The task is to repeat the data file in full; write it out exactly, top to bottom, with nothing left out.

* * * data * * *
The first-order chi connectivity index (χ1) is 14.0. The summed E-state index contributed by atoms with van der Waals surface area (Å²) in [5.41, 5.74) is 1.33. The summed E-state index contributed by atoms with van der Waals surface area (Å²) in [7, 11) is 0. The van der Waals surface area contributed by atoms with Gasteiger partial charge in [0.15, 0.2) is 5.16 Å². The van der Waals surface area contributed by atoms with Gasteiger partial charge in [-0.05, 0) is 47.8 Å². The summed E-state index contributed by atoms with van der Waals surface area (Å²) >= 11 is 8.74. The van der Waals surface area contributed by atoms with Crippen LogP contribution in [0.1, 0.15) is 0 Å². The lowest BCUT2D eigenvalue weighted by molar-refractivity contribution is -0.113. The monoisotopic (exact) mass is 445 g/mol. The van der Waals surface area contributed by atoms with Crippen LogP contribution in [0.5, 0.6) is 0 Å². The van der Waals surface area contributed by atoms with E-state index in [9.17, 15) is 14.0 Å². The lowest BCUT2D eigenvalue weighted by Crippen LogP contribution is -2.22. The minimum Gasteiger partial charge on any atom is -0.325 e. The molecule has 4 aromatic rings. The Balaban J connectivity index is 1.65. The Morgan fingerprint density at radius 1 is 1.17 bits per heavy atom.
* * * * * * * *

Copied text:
The first-order chi connectivity index (χ1) is 14.0. The summed E-state index contributed by atoms with van der Waals surface area (Å²) in [5.41, 5.74) is 1.33. The summed E-state index contributed by atoms with van der Waals surface area (Å²) in [7, 11) is 0. The van der Waals surface area contributed by atoms with Gasteiger partial charge in [0.15, 0.2) is 5.16 Å². The van der Waals surface area contributed by atoms with Gasteiger partial charge in [-0.05, 0) is 47.8 Å². The summed E-state index contributed by atoms with van der Waals surface area (Å²) >= 11 is 8.74. The van der Waals surface area contributed by atoms with Crippen LogP contribution in [0.1, 0.15) is 0 Å². The lowest BCUT2D eigenvalue weighted by molar-refractivity contribution is -0.113. The monoisotopic (exact) mass is 445 g/mol. The van der Waals surface area contributed by atoms with Crippen LogP contribution in [0.5, 0.6) is 0 Å². The van der Waals surface area contributed by atoms with E-state index in [9.17, 15) is 14.0 Å². The lowest BCUT2D eigenvalue weighted by Crippen LogP contribution is -2.22. The minimum Gasteiger partial charge on any atom is -0.325 e. The molecule has 4 aromatic rings. The Balaban J connectivity index is 1.65. The Morgan fingerprint density at radius 1 is 1.17 bits per heavy atom.